More Meaningless Words

The Weeds of Vocabulary

The italicized “more” in the title of this post signifies a greater degree of meaninglessness in words rather than an increase in their occurrence. In an earlier blog, you read about several innocuous phrases that have crept into our daily language, each of which casts doubt on the competence of the presenter or the audience. Another group of phrases and words casts doubt about the content itself:

              • “Sort of”
              • “Pretty much”
              • “Kind of”
              • “Basically”
              • “Actually”
              • “Really”
              • “Anyway”

These phrases have taken on the frequency of fillers, empty words that surround and diminish meaningful words, just as weeds diminish the beauty of roses in a garden. Most speakers are unaware that they are using fillers, and most audiences don’t bother to think of their implications.

Sometimes, these words can have a purpose. In a New York Times article about author David Foster Wallace, writer Maud Newton noted that “Wallace’s nonfiction abounds with qualifiers like ‘sort of’ and ‘pretty much.’” But she also noted that his use of these meaningless words was intentional, a “subtle rhetorical strategy” to make a critical point and defuse it with irony. As a prime example, she cited the title of one of Mr. Wallace’s collected essays: “Certainly the End of Something or Other, One Would Sort of Have to Think.”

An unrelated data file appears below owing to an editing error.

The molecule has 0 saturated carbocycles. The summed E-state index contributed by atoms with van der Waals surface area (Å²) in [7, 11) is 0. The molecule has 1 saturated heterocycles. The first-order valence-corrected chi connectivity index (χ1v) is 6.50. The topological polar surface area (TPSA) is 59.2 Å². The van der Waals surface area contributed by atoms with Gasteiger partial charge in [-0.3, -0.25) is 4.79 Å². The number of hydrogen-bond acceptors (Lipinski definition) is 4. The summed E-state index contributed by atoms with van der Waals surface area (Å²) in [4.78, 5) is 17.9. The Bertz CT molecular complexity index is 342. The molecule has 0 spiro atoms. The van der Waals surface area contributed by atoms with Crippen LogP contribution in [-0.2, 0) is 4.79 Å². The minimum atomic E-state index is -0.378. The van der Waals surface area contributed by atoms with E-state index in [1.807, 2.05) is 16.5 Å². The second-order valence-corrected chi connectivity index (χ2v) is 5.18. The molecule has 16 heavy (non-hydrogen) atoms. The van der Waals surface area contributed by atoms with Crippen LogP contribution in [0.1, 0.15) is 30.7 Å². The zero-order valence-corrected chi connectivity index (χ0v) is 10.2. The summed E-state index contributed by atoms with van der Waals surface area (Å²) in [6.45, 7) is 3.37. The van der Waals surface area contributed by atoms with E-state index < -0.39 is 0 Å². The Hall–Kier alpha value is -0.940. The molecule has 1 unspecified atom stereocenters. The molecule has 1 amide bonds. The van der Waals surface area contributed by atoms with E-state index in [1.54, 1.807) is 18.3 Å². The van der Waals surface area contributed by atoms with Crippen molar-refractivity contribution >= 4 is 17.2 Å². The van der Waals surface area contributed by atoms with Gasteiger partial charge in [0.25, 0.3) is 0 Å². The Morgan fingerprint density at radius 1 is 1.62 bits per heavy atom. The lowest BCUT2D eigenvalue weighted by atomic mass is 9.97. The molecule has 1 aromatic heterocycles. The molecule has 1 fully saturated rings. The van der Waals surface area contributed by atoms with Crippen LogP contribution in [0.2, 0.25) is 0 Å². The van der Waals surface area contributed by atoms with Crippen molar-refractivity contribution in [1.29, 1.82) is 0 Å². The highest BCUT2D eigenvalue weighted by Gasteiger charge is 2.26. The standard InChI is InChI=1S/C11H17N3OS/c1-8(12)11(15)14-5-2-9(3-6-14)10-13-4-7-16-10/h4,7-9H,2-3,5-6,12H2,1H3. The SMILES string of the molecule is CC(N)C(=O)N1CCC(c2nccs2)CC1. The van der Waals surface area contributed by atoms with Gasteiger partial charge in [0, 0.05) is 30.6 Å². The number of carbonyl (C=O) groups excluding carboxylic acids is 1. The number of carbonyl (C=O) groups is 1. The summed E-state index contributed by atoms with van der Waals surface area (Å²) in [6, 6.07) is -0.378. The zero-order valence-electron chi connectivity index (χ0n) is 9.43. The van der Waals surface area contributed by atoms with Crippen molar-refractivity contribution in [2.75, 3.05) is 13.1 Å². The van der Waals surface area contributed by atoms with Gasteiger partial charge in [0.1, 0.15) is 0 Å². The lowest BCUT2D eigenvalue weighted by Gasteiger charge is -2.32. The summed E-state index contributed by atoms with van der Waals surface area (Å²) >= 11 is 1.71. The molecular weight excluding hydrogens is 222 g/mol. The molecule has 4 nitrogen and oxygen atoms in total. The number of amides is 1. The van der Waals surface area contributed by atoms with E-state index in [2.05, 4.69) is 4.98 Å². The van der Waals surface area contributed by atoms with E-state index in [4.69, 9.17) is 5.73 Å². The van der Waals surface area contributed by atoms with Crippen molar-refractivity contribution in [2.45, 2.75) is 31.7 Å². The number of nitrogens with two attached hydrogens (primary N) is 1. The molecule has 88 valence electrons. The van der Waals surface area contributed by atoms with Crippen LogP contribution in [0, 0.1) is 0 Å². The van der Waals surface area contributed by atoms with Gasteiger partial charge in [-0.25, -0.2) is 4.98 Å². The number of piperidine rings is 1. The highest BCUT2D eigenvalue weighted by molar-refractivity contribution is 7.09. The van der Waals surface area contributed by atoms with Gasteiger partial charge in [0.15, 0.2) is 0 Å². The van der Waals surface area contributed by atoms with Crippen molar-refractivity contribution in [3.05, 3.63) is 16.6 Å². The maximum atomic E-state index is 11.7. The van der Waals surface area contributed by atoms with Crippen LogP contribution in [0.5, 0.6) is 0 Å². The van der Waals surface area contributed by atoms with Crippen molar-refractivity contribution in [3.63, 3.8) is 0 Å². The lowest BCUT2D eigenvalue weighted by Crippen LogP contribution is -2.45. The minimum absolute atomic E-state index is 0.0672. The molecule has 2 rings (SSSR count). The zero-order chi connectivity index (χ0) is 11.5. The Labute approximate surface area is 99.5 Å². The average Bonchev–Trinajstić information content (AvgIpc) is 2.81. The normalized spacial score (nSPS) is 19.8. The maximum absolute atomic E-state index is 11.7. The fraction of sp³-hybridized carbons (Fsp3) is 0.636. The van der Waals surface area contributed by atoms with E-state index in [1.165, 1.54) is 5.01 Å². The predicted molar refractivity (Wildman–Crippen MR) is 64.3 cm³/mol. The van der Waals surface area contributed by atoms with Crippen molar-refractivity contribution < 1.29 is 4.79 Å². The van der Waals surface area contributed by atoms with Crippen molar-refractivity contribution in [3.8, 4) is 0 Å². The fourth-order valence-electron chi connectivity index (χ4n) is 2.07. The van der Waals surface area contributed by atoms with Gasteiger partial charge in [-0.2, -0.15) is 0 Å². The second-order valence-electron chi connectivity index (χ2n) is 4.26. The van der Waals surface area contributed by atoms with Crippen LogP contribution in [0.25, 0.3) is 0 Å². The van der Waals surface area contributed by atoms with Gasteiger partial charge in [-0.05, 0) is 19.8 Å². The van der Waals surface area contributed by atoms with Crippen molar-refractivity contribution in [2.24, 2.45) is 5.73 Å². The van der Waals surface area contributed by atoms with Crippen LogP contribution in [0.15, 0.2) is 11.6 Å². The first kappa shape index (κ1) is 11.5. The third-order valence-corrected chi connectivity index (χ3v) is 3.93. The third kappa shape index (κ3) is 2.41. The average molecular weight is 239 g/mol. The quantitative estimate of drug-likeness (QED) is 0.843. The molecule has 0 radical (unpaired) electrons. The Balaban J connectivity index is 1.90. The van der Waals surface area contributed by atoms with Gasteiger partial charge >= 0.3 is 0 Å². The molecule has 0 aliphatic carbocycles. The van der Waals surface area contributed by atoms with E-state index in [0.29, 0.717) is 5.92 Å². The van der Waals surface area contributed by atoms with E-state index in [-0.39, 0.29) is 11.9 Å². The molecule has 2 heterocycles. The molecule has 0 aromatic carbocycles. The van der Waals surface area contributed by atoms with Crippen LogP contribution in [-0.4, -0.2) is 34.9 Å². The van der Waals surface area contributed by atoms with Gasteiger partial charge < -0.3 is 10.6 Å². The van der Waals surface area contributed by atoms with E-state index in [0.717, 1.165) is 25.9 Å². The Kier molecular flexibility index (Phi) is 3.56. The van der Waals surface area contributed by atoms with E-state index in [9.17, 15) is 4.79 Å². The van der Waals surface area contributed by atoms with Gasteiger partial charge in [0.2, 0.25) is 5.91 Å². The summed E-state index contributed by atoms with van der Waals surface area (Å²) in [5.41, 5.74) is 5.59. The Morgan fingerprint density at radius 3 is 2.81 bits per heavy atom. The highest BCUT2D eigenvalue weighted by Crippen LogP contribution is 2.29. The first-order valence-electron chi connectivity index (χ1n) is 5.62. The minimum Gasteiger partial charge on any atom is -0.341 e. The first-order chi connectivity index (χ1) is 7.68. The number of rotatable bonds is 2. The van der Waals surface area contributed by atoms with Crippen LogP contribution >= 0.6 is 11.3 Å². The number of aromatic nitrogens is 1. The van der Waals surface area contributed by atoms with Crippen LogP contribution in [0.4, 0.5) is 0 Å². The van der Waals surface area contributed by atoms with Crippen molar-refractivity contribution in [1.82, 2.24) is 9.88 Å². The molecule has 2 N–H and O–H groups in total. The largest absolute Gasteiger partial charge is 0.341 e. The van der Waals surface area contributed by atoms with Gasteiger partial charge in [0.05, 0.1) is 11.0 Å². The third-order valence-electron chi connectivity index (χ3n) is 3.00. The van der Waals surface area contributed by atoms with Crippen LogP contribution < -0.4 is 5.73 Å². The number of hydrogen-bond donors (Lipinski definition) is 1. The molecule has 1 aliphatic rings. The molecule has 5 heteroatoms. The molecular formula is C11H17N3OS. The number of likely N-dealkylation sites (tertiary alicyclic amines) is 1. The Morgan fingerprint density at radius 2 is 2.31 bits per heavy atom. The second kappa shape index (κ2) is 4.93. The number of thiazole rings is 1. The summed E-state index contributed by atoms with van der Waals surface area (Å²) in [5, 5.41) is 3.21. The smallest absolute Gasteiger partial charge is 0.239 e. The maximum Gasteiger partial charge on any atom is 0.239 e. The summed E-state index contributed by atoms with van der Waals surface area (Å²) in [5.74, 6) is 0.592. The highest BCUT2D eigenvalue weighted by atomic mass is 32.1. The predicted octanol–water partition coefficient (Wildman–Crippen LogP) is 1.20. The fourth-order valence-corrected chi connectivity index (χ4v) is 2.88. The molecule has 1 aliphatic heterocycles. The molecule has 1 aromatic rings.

Presenters do not have the luxury of indulging in irony or—with all due respect—the literary talent, to engage in such artful wordplay. Qualifying words lessen the importance and the value of the nouns and verbs they accompany. Those nouns and verbs represent the products, services, and actions of the business—the franchise—that the presenter is pitching, and a presenter must not diminish their worth. Parents do not describe their children as “sort of cute.”

Instead, follow the advice of the Strunk and White classic, The Elements of Style: “Use definite, specific, concrete language.” To accomplish this you must diligently delete meaningless words and phrases from your speech, a task easier said than done because of their pervasiveness. One way to kick the habit is to capture the narrative of your next presentation with the voice record function on your smart phone, then play it back post mortem and listen to your own pattern. (You’re in for a surprise in more ways than one.) You will have to repeat this process several times before you start correcting yourself, but do it you must.

Ms. Newton put the challenge perfectly at the end of her article:

Qualifications are necessary sometimes…But the idea is to provoke and persuade, not to soothe. And the best way to make an argument is to make it, straightforwardly, honestly, passionately.

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